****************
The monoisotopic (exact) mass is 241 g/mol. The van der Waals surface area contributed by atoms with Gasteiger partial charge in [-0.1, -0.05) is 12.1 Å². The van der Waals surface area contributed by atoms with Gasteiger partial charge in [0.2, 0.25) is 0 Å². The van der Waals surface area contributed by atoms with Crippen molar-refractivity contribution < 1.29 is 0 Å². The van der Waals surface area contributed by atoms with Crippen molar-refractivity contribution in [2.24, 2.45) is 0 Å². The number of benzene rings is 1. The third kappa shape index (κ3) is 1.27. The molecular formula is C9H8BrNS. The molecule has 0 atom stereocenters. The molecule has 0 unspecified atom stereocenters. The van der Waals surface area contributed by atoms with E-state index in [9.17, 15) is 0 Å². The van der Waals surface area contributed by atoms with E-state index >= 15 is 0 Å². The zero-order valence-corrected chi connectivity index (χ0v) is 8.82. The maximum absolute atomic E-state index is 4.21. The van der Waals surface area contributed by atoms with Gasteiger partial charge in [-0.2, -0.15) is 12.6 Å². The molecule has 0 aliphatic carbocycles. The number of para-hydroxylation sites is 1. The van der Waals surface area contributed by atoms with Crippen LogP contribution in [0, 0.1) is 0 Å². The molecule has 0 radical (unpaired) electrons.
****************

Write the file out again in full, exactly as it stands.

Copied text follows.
The monoisotopic (exact) mass is 241 g/mol. The van der Waals surface area contributed by atoms with Gasteiger partial charge in [-0.1, -0.05) is 12.1 Å². The van der Waals surface area contributed by atoms with Gasteiger partial charge in [0.2, 0.25) is 0 Å². The van der Waals surface area contributed by atoms with Crippen molar-refractivity contribution < 1.29 is 0 Å². The van der Waals surface area contributed by atoms with Crippen molar-refractivity contribution in [2.24, 2.45) is 0 Å². The number of benzene rings is 1. The third kappa shape index (κ3) is 1.27. The molecular formula is C9H8BrNS. The molecule has 0 atom stereocenters. The molecule has 0 unspecified atom stereocenters. The van der Waals surface area contributed by atoms with E-state index in [9.17, 15) is 0 Å². The van der Waals surface area contributed by atoms with E-state index >= 15 is 0 Å². The zero-order valence-corrected chi connectivity index (χ0v) is 8.82. The maximum absolute atomic E-state index is 4.21. The van der Waals surface area contributed by atoms with Gasteiger partial charge in [-0.2, -0.15) is 12.6 Å². The molecule has 0 aliphatic carbocycles. The number of para-hydroxylation sites is 1. The van der Waals surface area contributed by atoms with Crippen LogP contribution in [0, 0.1) is 0 Å². The molecule has 0 radical (unpaired) electrons.